Taricco continues – between constitutional national identity and highest level of protection of fundamental rights, where does effectiveness of EU law stand?

Stone Tower Layered Cairn Stones Stacked Balance

 by Alessandra Silveira, Editor 
 and Sophie Perez Fernandes, Junior Editor

In September 2015, and in the wake of the case-law set in Fransson, the European Court of Justice (ECJ) detailed in Taricco the scope of the Member States’ obligations to combat VAT fraud (see comment here). The ECJ is now faced with the repercussions of said judgment as the Corte costituzionale [the Italian Constitutional Court (ICC)] questions the compatibility of the solution established therein with supreme principles of the Italian constitutional order.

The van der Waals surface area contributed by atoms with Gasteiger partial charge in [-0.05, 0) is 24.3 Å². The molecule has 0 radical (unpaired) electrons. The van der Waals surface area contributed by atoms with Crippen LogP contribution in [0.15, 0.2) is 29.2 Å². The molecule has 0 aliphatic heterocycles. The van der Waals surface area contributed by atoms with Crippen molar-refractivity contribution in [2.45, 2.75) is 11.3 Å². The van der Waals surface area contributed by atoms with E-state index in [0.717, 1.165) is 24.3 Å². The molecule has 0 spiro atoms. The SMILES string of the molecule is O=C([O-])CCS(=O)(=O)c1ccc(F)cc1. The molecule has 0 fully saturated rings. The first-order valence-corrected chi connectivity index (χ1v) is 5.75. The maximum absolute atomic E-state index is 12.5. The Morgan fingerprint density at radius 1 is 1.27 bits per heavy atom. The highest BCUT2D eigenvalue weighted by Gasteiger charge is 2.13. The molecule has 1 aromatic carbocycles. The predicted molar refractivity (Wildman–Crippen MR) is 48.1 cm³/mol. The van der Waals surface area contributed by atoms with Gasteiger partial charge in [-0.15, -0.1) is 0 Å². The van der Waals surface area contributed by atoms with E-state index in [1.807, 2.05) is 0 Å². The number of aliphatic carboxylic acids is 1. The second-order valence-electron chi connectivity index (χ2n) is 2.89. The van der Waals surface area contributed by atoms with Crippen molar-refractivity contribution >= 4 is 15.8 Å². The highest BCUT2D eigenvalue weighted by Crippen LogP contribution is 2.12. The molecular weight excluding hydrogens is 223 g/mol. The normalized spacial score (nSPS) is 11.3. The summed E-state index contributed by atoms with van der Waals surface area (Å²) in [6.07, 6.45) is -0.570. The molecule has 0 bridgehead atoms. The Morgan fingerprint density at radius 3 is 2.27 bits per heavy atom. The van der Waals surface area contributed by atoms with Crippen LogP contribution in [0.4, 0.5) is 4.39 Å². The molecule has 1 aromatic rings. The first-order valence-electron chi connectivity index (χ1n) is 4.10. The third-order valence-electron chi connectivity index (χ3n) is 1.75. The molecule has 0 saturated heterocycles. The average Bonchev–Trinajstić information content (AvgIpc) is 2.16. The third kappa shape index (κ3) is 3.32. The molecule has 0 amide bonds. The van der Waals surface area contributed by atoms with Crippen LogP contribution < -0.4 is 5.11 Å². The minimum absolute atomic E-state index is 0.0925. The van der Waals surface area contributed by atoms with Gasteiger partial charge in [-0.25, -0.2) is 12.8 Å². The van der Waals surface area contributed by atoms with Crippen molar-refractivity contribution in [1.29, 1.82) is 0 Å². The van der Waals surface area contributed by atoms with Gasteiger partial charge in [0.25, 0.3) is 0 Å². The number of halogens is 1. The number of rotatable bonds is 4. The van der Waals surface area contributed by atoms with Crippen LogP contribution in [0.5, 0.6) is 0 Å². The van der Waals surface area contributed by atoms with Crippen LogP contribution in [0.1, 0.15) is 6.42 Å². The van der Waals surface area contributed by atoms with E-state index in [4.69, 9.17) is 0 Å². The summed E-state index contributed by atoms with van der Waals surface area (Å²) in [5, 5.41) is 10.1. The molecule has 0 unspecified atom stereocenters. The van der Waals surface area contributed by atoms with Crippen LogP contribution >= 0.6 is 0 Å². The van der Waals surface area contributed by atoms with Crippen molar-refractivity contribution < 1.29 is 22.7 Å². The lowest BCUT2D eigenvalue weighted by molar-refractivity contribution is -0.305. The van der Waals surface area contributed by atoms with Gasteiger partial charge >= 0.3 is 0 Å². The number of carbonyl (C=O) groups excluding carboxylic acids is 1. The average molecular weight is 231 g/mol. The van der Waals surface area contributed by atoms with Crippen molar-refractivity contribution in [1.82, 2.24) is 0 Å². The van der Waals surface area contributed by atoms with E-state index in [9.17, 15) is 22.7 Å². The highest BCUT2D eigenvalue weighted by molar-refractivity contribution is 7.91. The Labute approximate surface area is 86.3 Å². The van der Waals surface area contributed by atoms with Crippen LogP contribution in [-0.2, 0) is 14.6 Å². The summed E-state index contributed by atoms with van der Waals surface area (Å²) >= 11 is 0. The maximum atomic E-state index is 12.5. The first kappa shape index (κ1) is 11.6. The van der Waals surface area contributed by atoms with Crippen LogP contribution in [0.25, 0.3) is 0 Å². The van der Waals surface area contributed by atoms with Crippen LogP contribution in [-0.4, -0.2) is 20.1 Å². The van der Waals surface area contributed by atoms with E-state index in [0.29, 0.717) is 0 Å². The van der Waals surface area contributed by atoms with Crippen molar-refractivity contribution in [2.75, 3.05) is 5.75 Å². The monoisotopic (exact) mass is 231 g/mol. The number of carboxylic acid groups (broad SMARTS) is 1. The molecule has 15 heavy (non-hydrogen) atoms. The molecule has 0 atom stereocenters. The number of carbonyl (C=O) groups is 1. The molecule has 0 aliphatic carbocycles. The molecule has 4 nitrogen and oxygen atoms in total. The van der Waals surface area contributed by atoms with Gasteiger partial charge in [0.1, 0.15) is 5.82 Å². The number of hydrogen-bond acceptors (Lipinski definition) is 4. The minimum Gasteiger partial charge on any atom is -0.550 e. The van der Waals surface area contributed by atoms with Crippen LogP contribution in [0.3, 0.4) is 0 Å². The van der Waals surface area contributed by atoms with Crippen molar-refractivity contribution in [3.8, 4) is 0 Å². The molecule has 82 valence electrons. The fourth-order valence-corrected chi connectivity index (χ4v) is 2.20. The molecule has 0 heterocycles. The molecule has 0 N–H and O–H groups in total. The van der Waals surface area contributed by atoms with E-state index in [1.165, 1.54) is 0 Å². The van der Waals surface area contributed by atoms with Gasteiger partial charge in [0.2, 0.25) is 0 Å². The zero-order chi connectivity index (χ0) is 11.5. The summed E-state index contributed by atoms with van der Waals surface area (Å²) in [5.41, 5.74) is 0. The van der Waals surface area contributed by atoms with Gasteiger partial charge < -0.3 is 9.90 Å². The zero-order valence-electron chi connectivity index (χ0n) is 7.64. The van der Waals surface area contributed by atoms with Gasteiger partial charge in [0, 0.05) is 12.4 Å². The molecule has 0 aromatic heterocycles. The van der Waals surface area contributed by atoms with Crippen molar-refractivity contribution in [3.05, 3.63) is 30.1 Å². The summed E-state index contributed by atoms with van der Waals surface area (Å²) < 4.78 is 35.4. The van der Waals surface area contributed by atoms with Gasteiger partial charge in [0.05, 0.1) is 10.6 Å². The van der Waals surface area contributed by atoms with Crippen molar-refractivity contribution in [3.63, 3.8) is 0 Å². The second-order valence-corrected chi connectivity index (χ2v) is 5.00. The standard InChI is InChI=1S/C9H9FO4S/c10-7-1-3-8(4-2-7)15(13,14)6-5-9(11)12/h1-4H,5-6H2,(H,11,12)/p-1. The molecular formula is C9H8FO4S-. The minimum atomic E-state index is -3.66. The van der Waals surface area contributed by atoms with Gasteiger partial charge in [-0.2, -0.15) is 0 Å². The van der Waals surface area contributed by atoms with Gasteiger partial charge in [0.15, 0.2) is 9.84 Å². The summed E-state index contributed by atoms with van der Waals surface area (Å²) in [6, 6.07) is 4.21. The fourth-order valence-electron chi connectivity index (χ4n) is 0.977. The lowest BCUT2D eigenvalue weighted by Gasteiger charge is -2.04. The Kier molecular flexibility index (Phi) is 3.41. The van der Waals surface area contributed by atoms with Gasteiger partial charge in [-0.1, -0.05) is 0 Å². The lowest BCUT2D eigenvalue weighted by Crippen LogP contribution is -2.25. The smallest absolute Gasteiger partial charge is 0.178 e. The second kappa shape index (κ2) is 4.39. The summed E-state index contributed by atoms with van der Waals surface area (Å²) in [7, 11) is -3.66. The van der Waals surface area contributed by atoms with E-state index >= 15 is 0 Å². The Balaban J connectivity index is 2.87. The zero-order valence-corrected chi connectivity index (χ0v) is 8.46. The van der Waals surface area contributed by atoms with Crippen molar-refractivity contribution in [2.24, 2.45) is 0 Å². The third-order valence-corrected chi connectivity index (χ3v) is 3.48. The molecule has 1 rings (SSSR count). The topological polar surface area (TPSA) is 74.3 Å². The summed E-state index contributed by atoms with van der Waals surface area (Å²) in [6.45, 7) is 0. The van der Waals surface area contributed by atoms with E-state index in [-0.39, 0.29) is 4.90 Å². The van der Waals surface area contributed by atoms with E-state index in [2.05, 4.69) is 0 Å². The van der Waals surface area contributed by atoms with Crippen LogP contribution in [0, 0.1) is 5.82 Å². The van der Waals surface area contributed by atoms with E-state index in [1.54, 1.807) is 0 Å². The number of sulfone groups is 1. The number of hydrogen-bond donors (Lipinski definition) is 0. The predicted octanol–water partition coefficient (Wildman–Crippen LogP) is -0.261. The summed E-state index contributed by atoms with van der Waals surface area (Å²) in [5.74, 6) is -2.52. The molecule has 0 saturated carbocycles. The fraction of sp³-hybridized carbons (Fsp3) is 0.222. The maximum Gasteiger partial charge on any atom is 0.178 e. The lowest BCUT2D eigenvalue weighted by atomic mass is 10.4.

As is well known, the Taricco case called into question the Italian regime on limitation periods for criminal offenses. The national provisions in question were such that, given the complexity and duration of criminal proceedings, defendants accused of VAT evasion constituting serious fraud affecting the EU’s financial interests were likely to enjoy de facto impunity as a result of the expiration of the limitation period. Having established that the Italian regime in question was not in conformity with EU law, the ECJ interpreted Article 325 TFEU as having “the effect, in accordance with the principle of the precedence of EU law, in their relationship with the domestic law of the Member States, of rendering automatically inapplicable, merely by their entering into force, any conflicting provision of national law”. Therefore, national courts were to “ensure that EU law is given full effect, if need be by disapplying those provisions (…), without having to request or await the prior repeal of those articles by way of legislation or any other constitutional procedure”. The ECJ significantly added that, if a national court decides to disapply the national provisions at issue, “it must also ensure that the fundamental rights of the persons concerned are respected” as penalties might be applied to them, which, in all likelihood, would not have been imposed under those national provisions. In this regard, the ECJ did not consider that such a disapplication of national law would infringe the rights of the accused as guaranteed by Article 49 CFREU on the principles of legality and proportionality of criminal offences and penalties.